7. We have heard both the parties, perused the material available on record and have gone through the orders of the Lower Authorities. We find that it is a fact that during the survey a document called Page No.21 of Annexure-A3 was found and impounded. The said document has been reproduced by the AO on Page No.3 of the assessment order. It shows receipts of Rs.30,60,000/- from Mr.Rajegaonkar on various dates starting from 27.07.2007 to 08.04.2008. The appellant assessee tried to explain the said receipts as cash receipts from Mr.Rajegaonkar for purchase of Shop No.G-2 in the proposed commercial complex at Tidke Colony, Nashik. It is also a fact that assessee filed copy of MoU between assessee and Suyojit Baug. Suyojit Baug is a partnership firm in which one of the partners is Suyojit Infrastructure Limited and Mr. Ananth Keshav Rajegaonkar is the Director of Suyojit Infrastructure Limited. It is a fact that said MoU is on a 100 rupees stamp paper, the stamp paper was purchased by Vijay Dinkar Jadhav on 03.05.2007. It means that after more than two months of purchase of said stamp paper, the so-called MoU has been entered. The Cancellation Deed dated 31.03.2008 is on Rs.100 stamp paper, which was purchased on 28.02.2008 in the name of Suyojit Infrastructure Limited. Thus, the cancellation deed also has been entered almost after two months of purchase of stamp paper. Both these documentshave not been signed by any witnesses. As mentioned by the Ld.CIT(A), these MOU & Cancellation deed have not been registered whereas other documents found during survey were either registered or Notarised. The Assessee could not explain why these documents have not been either registered or notarised. During the Survey statement was recorded of Mr. Pavan Jadhav on 4/10/2010. Mr. Pawan Jadhav failed to answer specific question related to the said impounded document. Also, Mr. Vijay Jadhav has not made any attempt to explain the said document during the survey. Clause 2 (Page No.56 of Paper Book) of the said MOU explains payment schedule, as per the said clause, Rs.38,25,000/-was to be paid depending on the various stages of construction. In this case the so-called project has not even been formed on paper by Architects or Engineers but the Assessee claims that he received Rs.41,20,000/- which is highly unlikely. Assessee has not explained why the so-called purchaser has paid Rs.41,20,000/- when as per the so-called MOU the so-called consideration was to be paid based on stages of construction. The so-called MOU is of 5 pages (page number 54-58 of Paper Book) but there is signature only on last page, which contains only the name of the parties. These parties have not put their signatures on all the pages. As mentioned, the last page contains only the name of the parties one cannot be sure that the last page is part of the said MOU. Thus, the genuineness of the MOU itself is in doubt.Similarly, the so-called cancellation deed is of 7 pages (Page Number 59-65 of Paper Book) but signature of parties is only on the last page. The last page only contains names of the parties, no part of recital is on the last page. Therefore, genuineness of the so-called cancellation deed is also in doubt. No Cash Book has been produced before the Assessing Officer or the ld.CIT(A) to explain the cash receipts and subsequent refunds. The assessee HUF has not filed the return of income for Assessment Year 2008-09 under section139 but it was only filed after the survey on 25/10/2010. All these facts invariably lead to only one conclusion that the claim of the Assessee that the cash was received as booking advance for Shop No.G-2 is not supported by any evidence. The so-called MOU is nothing but a self-serving document created by these persons. The land referred in the MOU on which the proposed construction was to take place was in the name of 6 persons but the shares have been defined in the said Sale deed dated 3/10/1997as per said registered sale deed 1333.33 sq.meter is jointly owned by Vijay Dinkar Jadhav & Kalpana Dilip Chavan (page 39-46 of Paper Book). Thus, the land was jointly owned by Vijay Jadhav and Kalpana Chavan. It is obvious that Vijay Jadhav is not the sole owner of the land at Survey No.618+620/1/4/1 final plot number 144(P) mentioned in the so-called MOU, in individual capacity so he cannot sale so called proposed shop in individual capacity or in the capacity of Karta. Nemo dat quod non habet.As per Section 106 of Indian Evidence Act, when any fact is especially within the knowledge of any person the burden of proving that fact is upon him. The Hon’ble Supreme Court in the case of Indore Municipal Corporation vs. Caltex India Limited AIR  (SC) 454 observed that “burden of proof that goods were not sold to consumers within corporation limits and that they were sent out lies on respondent company having special knowledge and not on Corporation.”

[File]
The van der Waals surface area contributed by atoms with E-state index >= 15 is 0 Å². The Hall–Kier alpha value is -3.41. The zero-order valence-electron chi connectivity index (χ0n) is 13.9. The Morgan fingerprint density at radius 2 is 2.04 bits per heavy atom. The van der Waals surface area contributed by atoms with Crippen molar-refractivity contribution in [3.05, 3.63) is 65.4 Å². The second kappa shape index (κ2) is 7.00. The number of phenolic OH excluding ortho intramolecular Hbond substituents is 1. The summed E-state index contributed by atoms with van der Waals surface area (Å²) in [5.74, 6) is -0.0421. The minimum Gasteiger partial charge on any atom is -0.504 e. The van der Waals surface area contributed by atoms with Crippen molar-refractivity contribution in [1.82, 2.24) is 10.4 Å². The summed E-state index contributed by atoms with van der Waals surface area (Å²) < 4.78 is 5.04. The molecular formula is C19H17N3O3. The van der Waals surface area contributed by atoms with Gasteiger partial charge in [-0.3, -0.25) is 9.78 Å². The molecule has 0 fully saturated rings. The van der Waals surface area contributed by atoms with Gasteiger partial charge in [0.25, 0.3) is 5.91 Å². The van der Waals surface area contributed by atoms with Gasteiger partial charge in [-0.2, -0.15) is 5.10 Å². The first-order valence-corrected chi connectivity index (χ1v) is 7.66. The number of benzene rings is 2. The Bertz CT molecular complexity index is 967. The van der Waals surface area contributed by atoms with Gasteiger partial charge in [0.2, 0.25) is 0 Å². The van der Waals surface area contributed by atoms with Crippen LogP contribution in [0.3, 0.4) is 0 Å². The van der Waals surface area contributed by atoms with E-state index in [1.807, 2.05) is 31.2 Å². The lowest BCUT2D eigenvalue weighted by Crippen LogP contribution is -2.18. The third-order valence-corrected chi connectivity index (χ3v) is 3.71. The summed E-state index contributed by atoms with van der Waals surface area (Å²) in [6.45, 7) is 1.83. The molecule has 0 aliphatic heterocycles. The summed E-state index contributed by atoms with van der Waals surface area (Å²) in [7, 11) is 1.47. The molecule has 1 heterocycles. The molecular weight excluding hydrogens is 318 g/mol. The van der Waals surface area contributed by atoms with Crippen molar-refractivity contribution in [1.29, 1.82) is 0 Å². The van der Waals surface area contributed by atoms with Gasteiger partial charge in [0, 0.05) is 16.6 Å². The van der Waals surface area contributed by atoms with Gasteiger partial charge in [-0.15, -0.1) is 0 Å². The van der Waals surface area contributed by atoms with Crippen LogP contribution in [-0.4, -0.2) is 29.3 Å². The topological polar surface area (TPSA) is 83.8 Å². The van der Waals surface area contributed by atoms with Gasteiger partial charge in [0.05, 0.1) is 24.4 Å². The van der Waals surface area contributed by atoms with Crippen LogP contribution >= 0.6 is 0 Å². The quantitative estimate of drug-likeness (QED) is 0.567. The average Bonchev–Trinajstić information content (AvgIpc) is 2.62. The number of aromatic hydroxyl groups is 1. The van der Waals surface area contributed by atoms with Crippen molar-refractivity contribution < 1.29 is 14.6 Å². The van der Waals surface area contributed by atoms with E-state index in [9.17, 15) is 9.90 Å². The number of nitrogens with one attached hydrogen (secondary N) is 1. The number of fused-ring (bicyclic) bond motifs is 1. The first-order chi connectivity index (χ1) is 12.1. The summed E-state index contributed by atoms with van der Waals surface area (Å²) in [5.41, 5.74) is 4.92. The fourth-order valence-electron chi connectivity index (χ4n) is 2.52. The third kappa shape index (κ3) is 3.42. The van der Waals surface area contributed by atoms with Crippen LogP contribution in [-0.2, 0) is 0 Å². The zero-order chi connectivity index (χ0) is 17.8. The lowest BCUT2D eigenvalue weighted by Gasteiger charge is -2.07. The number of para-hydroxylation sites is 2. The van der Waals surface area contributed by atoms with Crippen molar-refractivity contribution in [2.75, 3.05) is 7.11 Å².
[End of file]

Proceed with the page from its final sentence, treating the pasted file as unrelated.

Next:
However, in this case the appellant assessee has failed to discharge the onus of proving the fact claimed by him. As Hon’ble Supreme Court has observed, in the case of CIT v. Durga Prasad More [(1971) 82 ITR 540 (SC)], ….Quote, “it is true that an apparent must be considered real until it is shown that there are reasons to believe that the apparent is not the real party who relies on a recital in a deed has to establish the truth of those recitals, otherwise it will be very easy to make self-serving statements in documents either executed or taken by a party and rely on those recitals. If all that an assessee who wants to evade tax is to have some recitals made in a document either executed by him or executed in his favour then the door will be left wide open to evade tax. A little probing was sufficient in the present case to show that the apparent was not the real. The taxing authorities were not required to put on blinkers while looking at the documents produced before them. They were entitled to look into the surrounding circumstances to find out the reality of the recitals made in those documents” Unquote. Genuineness of a transaction is one of the most important, foundational and critical factors in determining whether explanation given by the assessee is acceptable or not, it is its genuineness and this genuineness is to be examined in the light of ground realities. Therefore, after considering all these facts we are of the opinion that the claim of the appellant assessee of receipt of Rs.41,20,000/- on account of proposed sale of Shop is not genuine. Therefore, after considering all these facts, we uphold the order of the ld.Commissioner of Income Tax(Appeals), accordingly, this Ground No.2 raised by the assessee is dismissed.
8. The ld. Authorised Representative(ld.AR) for the assessee submitted that he is not pressing the Ground No.1, therefore, the Ground No.1 is dismissed as not pressed.
9. In the result, the appeal of the Assessee is dismissed.
Order pronounced in the open Court on 13th May, 2022.